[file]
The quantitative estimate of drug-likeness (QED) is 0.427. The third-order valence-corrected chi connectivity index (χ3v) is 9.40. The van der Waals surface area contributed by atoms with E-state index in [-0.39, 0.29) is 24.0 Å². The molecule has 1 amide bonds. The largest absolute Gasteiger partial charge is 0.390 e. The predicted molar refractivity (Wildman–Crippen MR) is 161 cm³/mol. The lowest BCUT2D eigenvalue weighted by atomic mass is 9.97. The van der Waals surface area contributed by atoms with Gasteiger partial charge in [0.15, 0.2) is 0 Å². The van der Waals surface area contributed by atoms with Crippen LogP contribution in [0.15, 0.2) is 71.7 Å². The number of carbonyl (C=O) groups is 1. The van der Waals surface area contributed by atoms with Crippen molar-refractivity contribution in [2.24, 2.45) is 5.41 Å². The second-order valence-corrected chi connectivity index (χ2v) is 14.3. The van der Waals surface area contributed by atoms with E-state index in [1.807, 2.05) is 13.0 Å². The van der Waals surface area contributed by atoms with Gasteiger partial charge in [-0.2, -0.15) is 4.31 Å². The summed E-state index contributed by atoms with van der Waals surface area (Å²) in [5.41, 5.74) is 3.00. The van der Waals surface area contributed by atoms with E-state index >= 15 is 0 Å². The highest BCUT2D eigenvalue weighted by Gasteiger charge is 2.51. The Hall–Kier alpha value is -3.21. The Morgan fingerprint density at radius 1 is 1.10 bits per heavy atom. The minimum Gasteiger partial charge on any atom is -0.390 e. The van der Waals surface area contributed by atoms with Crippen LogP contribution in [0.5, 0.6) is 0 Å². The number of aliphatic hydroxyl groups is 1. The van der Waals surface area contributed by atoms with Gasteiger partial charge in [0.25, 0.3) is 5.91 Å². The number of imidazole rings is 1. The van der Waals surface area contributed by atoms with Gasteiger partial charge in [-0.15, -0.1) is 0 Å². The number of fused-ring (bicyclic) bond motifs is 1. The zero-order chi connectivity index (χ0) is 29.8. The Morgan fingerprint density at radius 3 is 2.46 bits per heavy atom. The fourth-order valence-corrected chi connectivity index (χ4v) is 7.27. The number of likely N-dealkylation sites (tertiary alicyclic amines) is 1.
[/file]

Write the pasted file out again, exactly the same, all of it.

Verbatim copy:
The quantitative estimate of drug-likeness (QED) is 0.427. The third-order valence-corrected chi connectivity index (χ3v) is 9.40. The van der Waals surface area contributed by atoms with E-state index in [-0.39, 0.29) is 24.0 Å². The molecule has 1 amide bonds. The largest absolute Gasteiger partial charge is 0.390 e. The predicted molar refractivity (Wildman–Crippen MR) is 161 cm³/mol. The lowest BCUT2D eigenvalue weighted by atomic mass is 9.97. The van der Waals surface area contributed by atoms with Gasteiger partial charge in [0.15, 0.2) is 0 Å². The van der Waals surface area contributed by atoms with Crippen LogP contribution in [0.15, 0.2) is 71.7 Å². The number of carbonyl (C=O) groups is 1. The van der Waals surface area contributed by atoms with Crippen molar-refractivity contribution in [2.24, 2.45) is 5.41 Å². The second-order valence-corrected chi connectivity index (χ2v) is 14.3. The van der Waals surface area contributed by atoms with E-state index in [1.807, 2.05) is 13.0 Å². The van der Waals surface area contributed by atoms with Gasteiger partial charge in [-0.2, -0.15) is 4.31 Å². The summed E-state index contributed by atoms with van der Waals surface area (Å²) in [5.41, 5.74) is 3.00. The van der Waals surface area contributed by atoms with E-state index >= 15 is 0 Å². The highest BCUT2D eigenvalue weighted by Gasteiger charge is 2.51. The Hall–Kier alpha value is -3.21. The Morgan fingerprint density at radius 1 is 1.10 bits per heavy atom. The minimum Gasteiger partial charge on any atom is -0.390 e. The van der Waals surface area contributed by atoms with Crippen LogP contribution in [0.5, 0.6) is 0 Å². The number of aliphatic hydroxyl groups is 1. The van der Waals surface area contributed by atoms with Gasteiger partial charge in [0.25, 0.3) is 5.91 Å². The number of imidazole rings is 1. The van der Waals surface area contributed by atoms with Gasteiger partial charge in [-0.15, -0.1) is 0 Å². The number of fused-ring (bicyclic) bond motifs is 1. The zero-order chi connectivity index (χ0) is 29.8. The Morgan fingerprint density at radius 3 is 2.46 bits per heavy atom. The fourth-order valence-corrected chi connectivity index (χ4v) is 7.27. The number of likely N-dealkylation sites (tertiary alicyclic amines) is 1.